Horse conformation is sometimes described as a complex or polygenic trait. This means that it is affected by both many genes and the environment. It affects the looks of a horse - the shape and proportions of its body. More importantly though, the movement and physiological functioning is also influenced by conformation - thus affecting the potential for performance and good health.
In reality horse conformation is the combination of many traits (characters), each influenced by different genes and also affected by the environment, especially during development.
Defects of horse conformation are also influenced by genes. They can also result from, or be exacerbated by, poor (including incorrect) nutrition or other environmental conditions (such as oxygen deprivation in the womb), especially during development, both before and after birth.
The "prefect" horse conformation is somewhat subjective, and depends on the breed, and the use to which a horse is to be put. Some features of horse conformation though are essential for the proper function and well being of a horse.
The article below describes some aspects of horse conformation, giving us guidance on what to look for in our horses. Breeders in particular should remember that, since good horse conformation has a large heritable component, they should strive to choose breeding stock that already exhibit good characteristics.
What is Good Conformation?
by Ron Petracek
Conformation—the way a horse is put together—will determine not only how sound a horse remains throughout his life, but will also determine to what extent he will excel at his particular discipline. While some points of conformation vary with the type of horse and what job he is doing, there are some general rules of conformation that most horsemen agree on.
Feet should be large enough to support the horse and his weight, and the hoof wall should be hard but not brittle. The front feet and the back feet should appear to be symmetrical from all angles. The sole should be slightly concave, and heels should be even where they join the sole.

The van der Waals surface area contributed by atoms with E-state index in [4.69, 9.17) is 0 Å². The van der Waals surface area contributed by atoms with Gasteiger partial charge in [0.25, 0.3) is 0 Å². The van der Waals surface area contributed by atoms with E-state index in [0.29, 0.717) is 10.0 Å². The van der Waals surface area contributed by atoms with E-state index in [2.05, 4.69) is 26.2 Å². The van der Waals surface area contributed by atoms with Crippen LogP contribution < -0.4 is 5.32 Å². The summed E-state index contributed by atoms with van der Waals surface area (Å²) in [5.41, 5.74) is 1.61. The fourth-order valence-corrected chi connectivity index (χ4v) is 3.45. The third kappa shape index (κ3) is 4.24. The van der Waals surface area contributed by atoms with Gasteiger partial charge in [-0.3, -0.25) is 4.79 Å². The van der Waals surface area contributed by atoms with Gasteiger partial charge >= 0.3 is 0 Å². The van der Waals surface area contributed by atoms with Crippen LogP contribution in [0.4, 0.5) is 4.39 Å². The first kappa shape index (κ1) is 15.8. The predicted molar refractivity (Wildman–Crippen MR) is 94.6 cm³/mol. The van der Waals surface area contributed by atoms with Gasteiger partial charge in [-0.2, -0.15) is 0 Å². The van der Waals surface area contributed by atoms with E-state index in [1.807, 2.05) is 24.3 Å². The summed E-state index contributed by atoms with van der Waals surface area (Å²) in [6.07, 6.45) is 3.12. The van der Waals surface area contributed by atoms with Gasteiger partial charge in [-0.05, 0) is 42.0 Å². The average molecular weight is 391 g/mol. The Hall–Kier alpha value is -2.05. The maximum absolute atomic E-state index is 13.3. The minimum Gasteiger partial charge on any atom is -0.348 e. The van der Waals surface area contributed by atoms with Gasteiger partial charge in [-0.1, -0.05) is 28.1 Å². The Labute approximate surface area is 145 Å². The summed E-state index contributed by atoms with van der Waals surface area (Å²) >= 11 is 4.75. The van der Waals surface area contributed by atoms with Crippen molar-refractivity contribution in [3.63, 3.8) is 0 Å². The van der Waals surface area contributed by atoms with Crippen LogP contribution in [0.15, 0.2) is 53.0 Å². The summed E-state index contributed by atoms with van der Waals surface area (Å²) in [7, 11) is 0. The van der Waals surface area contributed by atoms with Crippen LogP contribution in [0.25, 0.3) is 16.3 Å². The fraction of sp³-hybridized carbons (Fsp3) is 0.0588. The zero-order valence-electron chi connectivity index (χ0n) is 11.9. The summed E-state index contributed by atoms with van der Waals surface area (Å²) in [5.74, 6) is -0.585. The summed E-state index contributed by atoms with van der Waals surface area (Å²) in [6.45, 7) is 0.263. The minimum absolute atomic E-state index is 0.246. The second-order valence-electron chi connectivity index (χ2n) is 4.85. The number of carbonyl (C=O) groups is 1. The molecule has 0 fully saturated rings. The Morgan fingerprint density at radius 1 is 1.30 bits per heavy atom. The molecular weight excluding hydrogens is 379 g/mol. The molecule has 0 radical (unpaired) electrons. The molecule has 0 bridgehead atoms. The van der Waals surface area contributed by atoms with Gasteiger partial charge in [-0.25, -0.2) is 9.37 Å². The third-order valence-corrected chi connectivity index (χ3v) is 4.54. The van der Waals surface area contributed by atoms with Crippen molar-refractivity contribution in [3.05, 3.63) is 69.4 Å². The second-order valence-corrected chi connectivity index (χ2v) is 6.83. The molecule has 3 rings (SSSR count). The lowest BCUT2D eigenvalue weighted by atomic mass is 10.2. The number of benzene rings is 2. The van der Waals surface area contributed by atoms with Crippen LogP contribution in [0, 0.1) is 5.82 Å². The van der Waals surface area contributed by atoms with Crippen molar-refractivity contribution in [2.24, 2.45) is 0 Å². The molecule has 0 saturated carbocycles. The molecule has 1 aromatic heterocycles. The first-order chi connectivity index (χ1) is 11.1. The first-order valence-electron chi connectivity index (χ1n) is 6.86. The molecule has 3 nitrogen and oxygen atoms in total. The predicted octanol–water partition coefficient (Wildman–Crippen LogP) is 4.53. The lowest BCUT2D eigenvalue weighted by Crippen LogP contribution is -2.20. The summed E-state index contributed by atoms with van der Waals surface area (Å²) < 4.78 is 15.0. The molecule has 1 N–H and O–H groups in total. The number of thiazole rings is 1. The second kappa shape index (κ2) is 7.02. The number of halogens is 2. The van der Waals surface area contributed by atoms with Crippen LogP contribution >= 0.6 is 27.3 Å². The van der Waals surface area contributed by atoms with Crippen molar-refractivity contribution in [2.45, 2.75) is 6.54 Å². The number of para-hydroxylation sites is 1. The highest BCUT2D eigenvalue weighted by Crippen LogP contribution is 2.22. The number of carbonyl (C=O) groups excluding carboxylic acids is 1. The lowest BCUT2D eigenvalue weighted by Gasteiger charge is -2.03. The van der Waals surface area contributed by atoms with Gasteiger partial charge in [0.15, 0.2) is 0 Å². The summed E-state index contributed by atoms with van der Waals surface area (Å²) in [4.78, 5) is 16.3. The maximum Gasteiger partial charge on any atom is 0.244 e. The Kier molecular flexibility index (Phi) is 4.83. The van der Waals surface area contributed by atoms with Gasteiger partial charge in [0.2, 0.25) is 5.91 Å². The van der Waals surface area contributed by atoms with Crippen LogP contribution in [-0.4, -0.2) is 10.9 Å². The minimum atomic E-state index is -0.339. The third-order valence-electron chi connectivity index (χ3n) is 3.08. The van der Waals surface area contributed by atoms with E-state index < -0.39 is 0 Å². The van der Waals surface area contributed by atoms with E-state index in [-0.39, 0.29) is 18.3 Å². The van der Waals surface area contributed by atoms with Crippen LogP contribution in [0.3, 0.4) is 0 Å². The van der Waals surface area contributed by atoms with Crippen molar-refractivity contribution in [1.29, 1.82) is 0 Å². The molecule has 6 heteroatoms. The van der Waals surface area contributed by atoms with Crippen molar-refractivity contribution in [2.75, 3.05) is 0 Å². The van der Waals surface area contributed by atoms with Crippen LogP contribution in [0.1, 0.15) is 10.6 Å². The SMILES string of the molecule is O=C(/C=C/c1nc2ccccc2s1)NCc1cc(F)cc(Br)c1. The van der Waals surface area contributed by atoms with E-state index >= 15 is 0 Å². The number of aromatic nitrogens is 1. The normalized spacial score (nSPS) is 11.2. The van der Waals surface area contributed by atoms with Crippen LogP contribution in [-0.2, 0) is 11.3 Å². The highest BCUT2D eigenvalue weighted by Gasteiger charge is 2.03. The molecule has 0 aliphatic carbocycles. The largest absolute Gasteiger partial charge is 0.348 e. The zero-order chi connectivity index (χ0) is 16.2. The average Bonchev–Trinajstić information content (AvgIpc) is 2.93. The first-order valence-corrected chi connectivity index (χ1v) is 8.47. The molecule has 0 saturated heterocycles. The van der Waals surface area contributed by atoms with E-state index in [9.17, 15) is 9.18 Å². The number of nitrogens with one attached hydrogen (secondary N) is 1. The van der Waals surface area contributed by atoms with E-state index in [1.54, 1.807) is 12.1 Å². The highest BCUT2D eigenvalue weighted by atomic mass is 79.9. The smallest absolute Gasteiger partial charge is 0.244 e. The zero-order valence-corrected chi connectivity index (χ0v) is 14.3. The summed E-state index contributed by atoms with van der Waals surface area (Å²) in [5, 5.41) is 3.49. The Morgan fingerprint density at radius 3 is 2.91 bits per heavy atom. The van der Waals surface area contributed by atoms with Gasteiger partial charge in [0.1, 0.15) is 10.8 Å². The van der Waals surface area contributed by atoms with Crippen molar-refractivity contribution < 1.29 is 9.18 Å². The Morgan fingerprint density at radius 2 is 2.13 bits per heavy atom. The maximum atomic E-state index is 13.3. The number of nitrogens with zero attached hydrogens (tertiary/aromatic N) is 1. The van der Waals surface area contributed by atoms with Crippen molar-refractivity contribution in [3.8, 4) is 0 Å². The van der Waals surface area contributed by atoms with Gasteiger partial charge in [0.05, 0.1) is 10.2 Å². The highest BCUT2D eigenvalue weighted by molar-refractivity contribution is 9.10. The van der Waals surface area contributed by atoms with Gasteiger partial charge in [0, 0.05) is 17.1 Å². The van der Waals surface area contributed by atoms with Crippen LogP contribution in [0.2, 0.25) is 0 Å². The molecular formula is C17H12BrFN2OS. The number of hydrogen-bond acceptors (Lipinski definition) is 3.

Legs should be straight. Legs that are out of alignment can result in soundness problems, as the forces that travel up the leg of the horse as he moves will affect other parts of the body, depending upon where legs deviate. Legs should also be symmetrical, with no bumps or bulges. Each pair of legs should also match each other.
Good joints are imperative to any horse who performs. Joints should have the correct axis, and they should be symmetrical, free of lumps, cool to the touch, and should be in proportion to the size of the horse. If one joint seems too large it should be examined for injury. If all joints seem too large the horse should be examined by a veterinarian for nutritional or metabolic problems. From the front view, a line dropped from the point of the shoulder to the ground should bisect the knee, fetlock, and hoof. From the side view, the line from the front of the fetlock, along the top of the pastern, and continuing along the front of the foot to the ground should be straight.
Good shoulder conformation will depend upon what the horse is being used for, as shoulder slope and how long the shoulder is varies with breed type and use. As a general rule of thumb, horses used for speed should have a long, sloping shoulder, while those used for power have more upright shoulders.
Since withers are what keeps a well in place, any ridden horse needs to have appropriate withers. Horses with flat withers, often called mutton withers, often have difficulty being ridden up and down hills, but can sometimes fare well on the flat. Poorly conformed withers can cause pain in the ridden horse and can lead to unsoundness.
The angle and length of the hip should match the angle and hip of the shoulder. While short hip lengths rarely cause unsoundness they can negatively impact speed and power.
Back and Neck
The long back versus short back debate continues depending upon the use of the horse. While long-backed horses do tire more easily, they can be more comfortable to ride. Long-backed horses can also excel at jumping because of the scope the long back allows them. Long backs also allow more movement in the horse's legs, which is why many long-backed horses excel at driving.
The length, shape, and way a horse's neck connects to the chest and the back will vary depending upon the breed and use of the horse. Horses who run need longer necks, while horses who show in park or pleasure classes often benefit from aesthetically pleasing upright necks.
Horses need big, well-placed eyes. Horses with small eyes may suffer from impaired vision or have a medical problem. Eyes should not be set too far toward the sides of the head, otherwise peculiar fields of vision are sure to be an issue.
The nostrils should be open and symmetrical, to allow for maximum air intake. Horses with extremely dished heads or thick necks sometimes have difficulty taking in the right amount of air despite nostril size, so make sure you take these things into consideration.